Tons of family films are hitting the big screen in 2019, so you may be wondering if it’s finally time to take your toddler to the theater for their first movie. If you’re up for the challenge, a child’s first movie is a special experience, as long as you keep these tips in mind.
Do your prep work.
Figure out which flick to see (animated is probably best and the shorter, the better), then game plan the rest of the details. What time will you go? Will anyone be joining you on this slightly intimidating first visit or will you fly solo? My advice: bring a friend who knows how to help wrangle kids and take in an early matinee, when theaters aren’t super full (even better if you don’t have to cut into naptime). Have a conversation with your child about expectations for movie theater behavior, but let them know you go home at any time if they get scared or feel antsy.
This goes against every compulsive urge I have to be punctual, but arriving past show time is actually the best decision you can make when toting little ones to the multiplex. We all know previews last, on average, about 15-20 minutes, and likely won’t hold your child’s attention when all they want to do is see the main attraction. It really is in your best interest to show up a few minutes past start time to avoid antsy kids.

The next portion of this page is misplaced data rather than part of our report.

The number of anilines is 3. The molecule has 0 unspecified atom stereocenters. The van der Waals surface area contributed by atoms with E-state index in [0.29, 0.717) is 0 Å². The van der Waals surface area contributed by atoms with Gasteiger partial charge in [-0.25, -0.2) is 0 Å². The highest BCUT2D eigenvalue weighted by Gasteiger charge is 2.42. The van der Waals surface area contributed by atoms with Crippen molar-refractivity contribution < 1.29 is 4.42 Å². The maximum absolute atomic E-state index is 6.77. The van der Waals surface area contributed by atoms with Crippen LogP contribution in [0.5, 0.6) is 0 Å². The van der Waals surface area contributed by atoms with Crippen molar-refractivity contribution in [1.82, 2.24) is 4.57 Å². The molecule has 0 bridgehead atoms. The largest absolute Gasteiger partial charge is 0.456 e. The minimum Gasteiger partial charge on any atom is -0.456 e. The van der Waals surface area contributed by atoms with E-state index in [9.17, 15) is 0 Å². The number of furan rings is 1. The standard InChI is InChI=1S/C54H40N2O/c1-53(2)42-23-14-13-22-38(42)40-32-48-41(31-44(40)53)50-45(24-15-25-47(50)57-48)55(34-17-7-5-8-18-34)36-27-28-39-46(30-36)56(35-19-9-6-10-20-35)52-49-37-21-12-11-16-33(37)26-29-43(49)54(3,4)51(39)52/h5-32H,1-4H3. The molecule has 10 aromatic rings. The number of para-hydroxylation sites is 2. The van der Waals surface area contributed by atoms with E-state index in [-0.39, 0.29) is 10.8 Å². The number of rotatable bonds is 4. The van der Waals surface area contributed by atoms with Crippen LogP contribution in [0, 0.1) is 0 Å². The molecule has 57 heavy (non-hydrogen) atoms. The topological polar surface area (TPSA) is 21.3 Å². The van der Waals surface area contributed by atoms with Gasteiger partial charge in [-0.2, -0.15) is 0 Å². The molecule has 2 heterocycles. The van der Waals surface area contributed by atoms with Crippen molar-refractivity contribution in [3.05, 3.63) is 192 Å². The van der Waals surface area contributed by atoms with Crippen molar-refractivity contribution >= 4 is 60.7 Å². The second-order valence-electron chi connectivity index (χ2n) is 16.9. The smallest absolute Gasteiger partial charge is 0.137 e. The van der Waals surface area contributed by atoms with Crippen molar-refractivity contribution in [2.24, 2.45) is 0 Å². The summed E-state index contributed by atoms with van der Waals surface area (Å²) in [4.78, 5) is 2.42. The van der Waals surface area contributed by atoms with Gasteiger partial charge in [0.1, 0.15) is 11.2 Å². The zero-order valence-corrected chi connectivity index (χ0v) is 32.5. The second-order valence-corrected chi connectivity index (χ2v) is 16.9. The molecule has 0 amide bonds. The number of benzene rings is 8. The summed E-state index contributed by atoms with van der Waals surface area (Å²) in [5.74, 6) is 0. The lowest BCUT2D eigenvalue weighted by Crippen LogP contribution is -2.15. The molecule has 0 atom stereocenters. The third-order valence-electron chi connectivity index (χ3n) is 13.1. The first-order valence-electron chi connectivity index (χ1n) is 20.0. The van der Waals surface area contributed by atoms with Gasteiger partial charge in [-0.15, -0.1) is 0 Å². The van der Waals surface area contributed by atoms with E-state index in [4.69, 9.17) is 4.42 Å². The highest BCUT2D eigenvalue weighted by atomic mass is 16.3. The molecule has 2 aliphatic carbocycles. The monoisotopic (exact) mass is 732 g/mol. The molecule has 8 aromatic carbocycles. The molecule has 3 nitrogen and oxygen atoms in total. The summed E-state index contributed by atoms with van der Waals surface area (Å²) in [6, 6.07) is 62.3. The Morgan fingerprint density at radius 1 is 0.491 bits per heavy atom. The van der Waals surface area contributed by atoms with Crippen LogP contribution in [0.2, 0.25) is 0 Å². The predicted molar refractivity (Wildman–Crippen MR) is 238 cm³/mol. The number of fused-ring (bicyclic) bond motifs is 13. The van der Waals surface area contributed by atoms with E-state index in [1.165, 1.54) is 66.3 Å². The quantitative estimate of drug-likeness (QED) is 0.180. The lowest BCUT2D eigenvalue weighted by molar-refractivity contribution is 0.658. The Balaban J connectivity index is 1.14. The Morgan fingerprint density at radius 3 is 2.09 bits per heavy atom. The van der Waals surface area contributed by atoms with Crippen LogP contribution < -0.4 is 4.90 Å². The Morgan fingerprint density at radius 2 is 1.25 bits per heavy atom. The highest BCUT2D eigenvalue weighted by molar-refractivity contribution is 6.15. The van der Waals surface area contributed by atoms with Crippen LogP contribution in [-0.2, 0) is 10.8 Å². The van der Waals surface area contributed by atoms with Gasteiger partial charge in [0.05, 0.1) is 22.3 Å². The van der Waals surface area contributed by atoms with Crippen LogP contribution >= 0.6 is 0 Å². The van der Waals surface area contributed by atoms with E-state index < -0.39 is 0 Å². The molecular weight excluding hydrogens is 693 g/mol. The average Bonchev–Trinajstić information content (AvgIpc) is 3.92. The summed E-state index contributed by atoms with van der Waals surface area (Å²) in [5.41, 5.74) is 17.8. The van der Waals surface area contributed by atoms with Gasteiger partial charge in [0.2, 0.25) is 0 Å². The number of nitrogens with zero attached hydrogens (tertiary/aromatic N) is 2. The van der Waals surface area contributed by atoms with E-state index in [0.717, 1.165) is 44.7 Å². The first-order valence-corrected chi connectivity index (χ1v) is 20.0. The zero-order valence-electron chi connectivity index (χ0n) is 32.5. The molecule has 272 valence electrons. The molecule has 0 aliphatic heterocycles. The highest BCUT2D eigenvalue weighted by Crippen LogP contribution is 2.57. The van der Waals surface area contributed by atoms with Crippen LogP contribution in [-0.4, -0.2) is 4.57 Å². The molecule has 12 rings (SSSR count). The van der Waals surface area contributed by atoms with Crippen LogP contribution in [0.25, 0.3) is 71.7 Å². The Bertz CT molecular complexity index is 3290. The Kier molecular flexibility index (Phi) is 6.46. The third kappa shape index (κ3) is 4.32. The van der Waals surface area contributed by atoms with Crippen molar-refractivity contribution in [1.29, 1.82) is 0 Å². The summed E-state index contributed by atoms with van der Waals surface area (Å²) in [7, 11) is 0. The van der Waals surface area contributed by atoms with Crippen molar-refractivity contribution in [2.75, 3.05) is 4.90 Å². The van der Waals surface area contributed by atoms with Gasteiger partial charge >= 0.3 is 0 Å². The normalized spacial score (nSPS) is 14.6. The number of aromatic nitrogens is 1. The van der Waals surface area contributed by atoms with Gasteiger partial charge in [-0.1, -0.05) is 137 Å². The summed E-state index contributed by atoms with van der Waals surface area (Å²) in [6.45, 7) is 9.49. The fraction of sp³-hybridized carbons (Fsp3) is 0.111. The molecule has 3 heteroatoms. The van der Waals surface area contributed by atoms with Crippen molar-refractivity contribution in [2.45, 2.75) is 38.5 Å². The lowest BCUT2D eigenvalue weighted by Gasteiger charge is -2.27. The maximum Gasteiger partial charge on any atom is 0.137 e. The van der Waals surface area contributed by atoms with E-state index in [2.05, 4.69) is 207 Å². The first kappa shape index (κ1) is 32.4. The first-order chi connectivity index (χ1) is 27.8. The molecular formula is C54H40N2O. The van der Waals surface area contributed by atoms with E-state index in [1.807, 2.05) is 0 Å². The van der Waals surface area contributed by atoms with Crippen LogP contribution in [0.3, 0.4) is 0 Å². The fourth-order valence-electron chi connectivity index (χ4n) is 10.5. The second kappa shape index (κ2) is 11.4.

Snacks, snacks, snacks.
One thing I know for certain? Keeping kids occupied for long periods of time requires snacks. I know, I know, you’re not technically supposed to smuggle outside food into the movie theater, so I’ll let you use your own discretion when it comes to munchies. But movie theater fare like pretzels, nachos and yep, even candy, all make for great (albeit expensive) distractions when your toddler is getting restless.
Choose your seating carefully.
Between the loud, booming stereo system, the darkness and crowds of people milling about, being inside a movie theater can feel a little overwhelming for a child. It may help to select seats that are far away from the screen so the action isn’t so in their face. Sitting near an exit is also key in case a tantrum or emergency potty issue should arise.
Don’t be afraid to leave.
As with most adventures in parenting, we can have the best intentions in the world and things may still go south quickly. You’re not a bad parent if your kid is more interested in running up and down the aisles of the theater than they are in watching the movie (I may be speaking from experience here). It’s completely fine to leave the theater and try again another time. That being said, sometimes all a child needs is a bathroom break or quick walk around the lobby to help get the wiggles out.
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